Gerasimov’s <<Geography and Ecology>> was remarkable in its direct confrontation with major Soviet ecological problems. Thus he explicitly, if somewhat schematically, highlighted in the Soviet context: 1. The history of the destruction of the Aral Sea, 2. The controversial diversion of rivers, 3. The causes of desertification, 4. The imperative of protecting Lake Baikal, 5. The need to restore the taiga forests, 6. Destructive forms of timber exploitation, 7. Irrational, non-scientific mining practices, 8. Controlling air pollution in cities, 9. Removal of industrial wastes from urban areas, 10. Actions to limit new forms of radioactive and toxic waste. What was needed, he insisted, was <<an ecologisation of modern science>>. As the preeminent Soviet geographer, Gerasimov took the huge step of arguing that ecology (not economy) should become the focal point of geography. Soviet economists in the 1970s and ’80s were engaged in a fierce debate over the proper relation of economic growth calculations to social welfare. P. Oldak took a leading role in those years in arguing for the replacement of the standard economic growth calculations with a new approach focusing on <<gross social wealth>> as the basis for socio-economic decisions. Lenin, Oldak pointed out, had made it clear that the goal of socialism should be the free development of each member of the population on the widest possible (i.e., not narrowly economistic or mechanistic) basis, taking account of qualitative factors. With this as justification, Oldak proposed a new accounting that would directly incorporate into the main planning criteria not only accumulated material wealth, but also services, the knowledge sector, the condition of natural resources, and the health of the population. He wrote in his work <<Balanced Natural Resource Utilisation and Economic Growth>>, dated 1985: <<Given an excess of the anthropogenic load on natural systems over their potential for self-regeneration, it might even be rational to choose to curtail production altogether for a time, in order to transition to a new (and more sustainable) production level.>>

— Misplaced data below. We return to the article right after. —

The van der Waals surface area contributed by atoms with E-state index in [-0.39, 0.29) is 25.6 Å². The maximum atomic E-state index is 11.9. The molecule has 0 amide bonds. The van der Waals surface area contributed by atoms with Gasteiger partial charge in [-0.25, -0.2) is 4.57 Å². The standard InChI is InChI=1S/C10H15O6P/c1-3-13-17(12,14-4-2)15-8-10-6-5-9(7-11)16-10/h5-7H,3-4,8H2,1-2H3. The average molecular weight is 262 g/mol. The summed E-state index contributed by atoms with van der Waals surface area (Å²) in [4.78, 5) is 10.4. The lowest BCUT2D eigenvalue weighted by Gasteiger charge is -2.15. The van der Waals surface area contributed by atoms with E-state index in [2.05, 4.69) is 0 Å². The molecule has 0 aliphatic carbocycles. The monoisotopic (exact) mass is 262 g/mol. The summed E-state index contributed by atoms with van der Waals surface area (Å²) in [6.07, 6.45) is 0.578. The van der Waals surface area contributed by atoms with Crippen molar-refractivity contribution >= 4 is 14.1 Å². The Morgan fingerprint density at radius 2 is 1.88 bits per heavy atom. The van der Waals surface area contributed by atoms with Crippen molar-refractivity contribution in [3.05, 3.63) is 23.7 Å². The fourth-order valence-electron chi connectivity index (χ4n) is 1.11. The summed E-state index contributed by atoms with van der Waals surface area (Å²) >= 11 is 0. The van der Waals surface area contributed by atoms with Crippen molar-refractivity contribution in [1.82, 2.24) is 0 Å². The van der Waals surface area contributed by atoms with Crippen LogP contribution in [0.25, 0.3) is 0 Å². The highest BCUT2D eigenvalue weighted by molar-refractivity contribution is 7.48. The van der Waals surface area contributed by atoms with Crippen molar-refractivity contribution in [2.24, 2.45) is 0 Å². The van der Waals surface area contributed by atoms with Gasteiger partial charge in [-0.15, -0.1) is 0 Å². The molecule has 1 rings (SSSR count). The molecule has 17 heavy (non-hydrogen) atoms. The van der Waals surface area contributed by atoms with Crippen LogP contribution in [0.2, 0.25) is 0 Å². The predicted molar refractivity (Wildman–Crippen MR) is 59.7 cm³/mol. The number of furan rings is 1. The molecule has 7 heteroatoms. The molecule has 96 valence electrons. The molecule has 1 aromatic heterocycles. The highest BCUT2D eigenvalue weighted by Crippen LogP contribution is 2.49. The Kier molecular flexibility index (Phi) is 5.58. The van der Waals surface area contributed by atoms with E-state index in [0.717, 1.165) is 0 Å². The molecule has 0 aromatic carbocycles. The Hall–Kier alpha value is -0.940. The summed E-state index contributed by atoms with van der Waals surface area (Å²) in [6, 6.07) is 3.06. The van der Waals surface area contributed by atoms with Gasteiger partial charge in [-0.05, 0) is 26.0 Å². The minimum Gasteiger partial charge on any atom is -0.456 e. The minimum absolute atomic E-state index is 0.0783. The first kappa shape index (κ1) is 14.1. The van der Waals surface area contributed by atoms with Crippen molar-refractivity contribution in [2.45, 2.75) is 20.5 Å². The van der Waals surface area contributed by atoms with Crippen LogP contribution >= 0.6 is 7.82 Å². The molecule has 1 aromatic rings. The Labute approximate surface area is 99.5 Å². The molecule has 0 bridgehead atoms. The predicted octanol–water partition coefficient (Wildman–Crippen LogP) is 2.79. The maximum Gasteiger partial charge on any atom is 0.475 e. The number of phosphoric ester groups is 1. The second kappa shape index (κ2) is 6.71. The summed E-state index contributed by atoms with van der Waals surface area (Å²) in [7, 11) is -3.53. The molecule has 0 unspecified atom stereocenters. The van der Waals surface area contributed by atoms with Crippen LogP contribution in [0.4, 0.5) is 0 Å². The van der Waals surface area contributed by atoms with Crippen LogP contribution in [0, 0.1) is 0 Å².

In 1986-1987, Frolov became the editor in chief of <<Kommunist>>, the Communist Party’s main theoretical organ; from 1987-1989 he was one of Gorbachev’s key advisors; and in 1989-1991 he was editor in chief of Pravda. Frolov was responsible for much of the ecological cast that Gorbachev gave to his public pronouncements, which were accompanied by a speeding up of environmental reform measures. Following 1986, the Soviet environmental movement became more powerful. In addition to VOOP, some 300 major environmental organisations were operating throughout the USSR. From 1987 to 1990, all across the USSR, plants were closed, planned projects were re-sited or re-tooled for a less polluting type of production, or were cancelled altogether. The most prominent examples included the cessation of work on the planned river diversion projects, cancellation of the Volga-Chograi canal, closing of biochemical plants. Environmental movement pressure resulted in the closing down of over a thousand large enterprises in those years. Already in the 1960s the country had begun to shift from coal as its main energy source to natural gas. In 1988 carbon emissions peaked. They fell dramatically in two years after that, due chiefly to the aggressive switchover from coal to natural gas. Nevertheless, the much wider shift in power relations in the Soviet state and the destabilisation of the society that Gorbachev had introduced with glasnost and perestroika led to a deepening of Soviet political-economic contradictions, the rapid dismantling of its hegemony in Eastern Europe, splits in the top echelons of the Soviet leadership, and finally the demise of the USSR in 1991. Late Soviet ecology left a legacy of economic planning and an emergent ecological planning that represented a massive human achievement, from which we need to learn today if we are to find a way to regulate the human metabolism with nature and to surmount the present global ecological crisis. It began a process of ecological transition that, if carried out fully, could have had immeasurable positive effects. The American Marxist economist Paul Sweezy, wrote in his work <<Socialism and Ecology>>, dated 1989, that if <<the planning system>> represented by such societies would not be preserved <<and adapted to serve the needs of the new situation>> and if the existing socialist societies were defeated, it might simply be <<too late for civilised humanity to restore the necessary conditions for its own survival.>> This is a spectre that haunts us today more than ever. The answer to our present problems requires some sort of convergence with the notion of the planned regulation of the environment in accordance with human needs: the primary message of late Soviet ecology. The Soviet Union and the former socialist countries, despite their limitations due to the delay of the world socialist revolution because of the complete betrayal of the international social democracy and the constant hostile economic and military pressure and threat of nuclear war by the USA and NATO – and for these reasons socialism in the ex socialist states was imperfect –, which eventually resulted in the defeat of socialism in these countries, attained such incredible achievements in almost all fields of economy and social policy, technology and education, protection of the natural environment, which the capitalist countries did not manage – and they will never of course manage – to achieve even in the wildest dreams of the bourgeoisie. The most significant of them were the elimination of unemployment, poverty and crime, the eight-hour working day, the paid vacations and the retirement at 60 years for men and at 55 for women, the enormous development of mass sport, especially the obligatory mass sport in schools, the preservation and enormous development of the language, culture and popular music of all nationalities of the socialist states, the powerful military alliance of Warsaw Pact. The nuclear weapons of the Soviet Union constituted the global defence of Marxism and socialism. Socialism continues to exist today in the socialist state of North Korea, but under adverse conditions, as this socialist state is stiflingly surrounded, under the constant hostile economic and military pressure and threat of nuclear war by the USA and other capitalist countries – and for these reasons socialism in North Korea is imperfect –. This is the dialectical historical evolution of socialism in the ex and current socialist states, characterised by the state ownership of land and industry, under the constant hostile economic and military pressure and threat of nuclear war by the capitalist countries. The ex socialist states reached such incredible achievements in nature protection, which the capitalist countries can never attain. The most significant of them were the existence – and even expansion – of immense forests in the countryside and their effective protection – thanks to the state ownership of land and the employment of many thousands of forest rangers –, the endangered plant and animal species’ effective protection, the existence – and even expansion – of vast parks and forests in the cities, the preservation of the old architecture in the cities, and the full dominance of public over private transport, especially through the existence of trams and extensive tramways in the cities and trains and extensive railways in the countryside. Dresden in socialist East Germany was the greenest major city in the world, with the great majority of the city territory being covered of parks and forests. The great majority of Dresden historical buildings were reconstructed by the government of the Socialist Unity Party of Germany, after they had been completely destroyed in the second world war bombing by the US and British imperialists. Dresden had also a very extensive tramway network. – The government of the Marxist revolutionary president Thomas Sankara in Burkina Faso planted 10 millions of trees during the years of his presidency, in 1983-1987, in order to prevent the desertification of the country. Thomas Sankara was assassinated by stooges of France in 1987. – As a result of all this, an actual ecological revolution took place in the Soviet Union and in all former socialist countries, despite their limitations due to the delay of the world socialist revolution because of the complete betrayal of the international social democracy and the constant hostile economic and military pressure and threat of nuclear war by the USA and NATO – and for these reasons the ecological revolution in the ex socialist states was imperfect –. An ecological revolution continues to take place today in the socialist state of North Korea, but under adverse conditions, as this socialist state is stiflingly surrounded, under the constant hostile economic and military pressure and threat of nuclear war by the USA and other capitalist countries – and for these reasons the ecological revolution in North Korea is imperfect –. This is the dialectical historical evolution of ecology in the ex and current socialist states, characterised by the state ownership of land and industry, under the constant hostile economic and military pressure and threat of nuclear war by the capitalist countries. Thanks to the state ownership of land and industry, the former socialist states were – as proved by history – the greatest achievement in the history of mankind, despite the temporary defeat of socialism. The Soviet Union, East Germany, China and the other ex socialist states may be lost, but live into the hearts of the Marxists throughout the earth, who live with the passion to revive them to a qualitatively higher level and are ready to fight and give their lives about it, as the heroic fighters of the Marxist parties of Donetsk and Lugansk fight today against fascism, for the revival of socialism in Ukraine. This time, however, socialist revolution would be absolutely impossible to limit itself within the context of the revived socialist countries due to the globalised economy and the frightening global ecological problems, but it will inevitably turn into a world socialist revolution, ending the capitalist nightmare. The reactionary nature of private ownership of land and industry and the equally reactionary nature of nation states are obstacles not only for the liberation of the productive forces, not only for the elimination of wars, exploitation, unemployment, suffering, crime, the ridiculously low mental capacity of the vast majority of people that surpasses any limit of imbecility and irrationality because of their submission to bourgeois values, bourgeois morality, religions, etc., which is due to the alienation of them from nature and consequently from themselves, but also for the very survival of man and of all the other plant and animal species on earth. Karl Marx and Friedrich Engels were uncompromising supporters of the world socialist revolution. If this was true in the era of the founders of Marxist philosophy, it is much more true today in the era of globalised economy, predicted anyway by Marx and Engels in the <<Manifesto of the Communist Party>>, dated 1848, and of the nightmarish global environmental disaster, which cannot be tackled by one or a few socialist countries, nor it can be limited by the bloodstained borders of the capitalist states. The world socialist society is the only alternative to the horror of climate change and the ecological or nuclear destruction of all forms of life on earth. On a global scale there are two opposing and hostile forces, whose peaceful coexistence is impossible: the bourgeois forces of reaction, horror, destruction and death, and the Marxist socialist forces of revolution, land, freedom and life. The conflict between them will be fierce and will not be decided by recourse to the articles of the constitution, but by the use of any kind of violence. So it is necessary to return to the sincere, unselfish and uncompromising internationalism of Che Guevara. Where the best quality of a revolutionary is to feel the injustice committed against anyone in any part of the world. The revolutionaries should feel absolute hatred for the enemy. But the moral support to the revolutionaries rebelling in any part of the world is absolutely hypocritical. It is not enough to celebrate for each dead soldier and policeman of the enemy and to mourn each dead revolutionary. This is self-evident. Marxist parties and Marxists must unconditionally give material support to the fighters for land and freedom anywhere on earth they take up arms, and that means financial support, but also the formation of internationalist brigades, for which the flag of Marxism under which they will be fighting, will be the cause of the world socialist revolution. In today that is translated into unconditional material support to our comrades of the communist parties of Donetsk and Lugansk who are fighting in through the antifascist militias against the army of the junta of Ukraine. It is obvious that the internationalist brigades will unconditionally fight for the defence of socialism – stiflingly surrounded but still existent – in the socialist state of North Korea in the event of military confrontation with the internal counter-revolutionaries and the capitalist countries, inviolable condition for the victory of the world socialist revolution.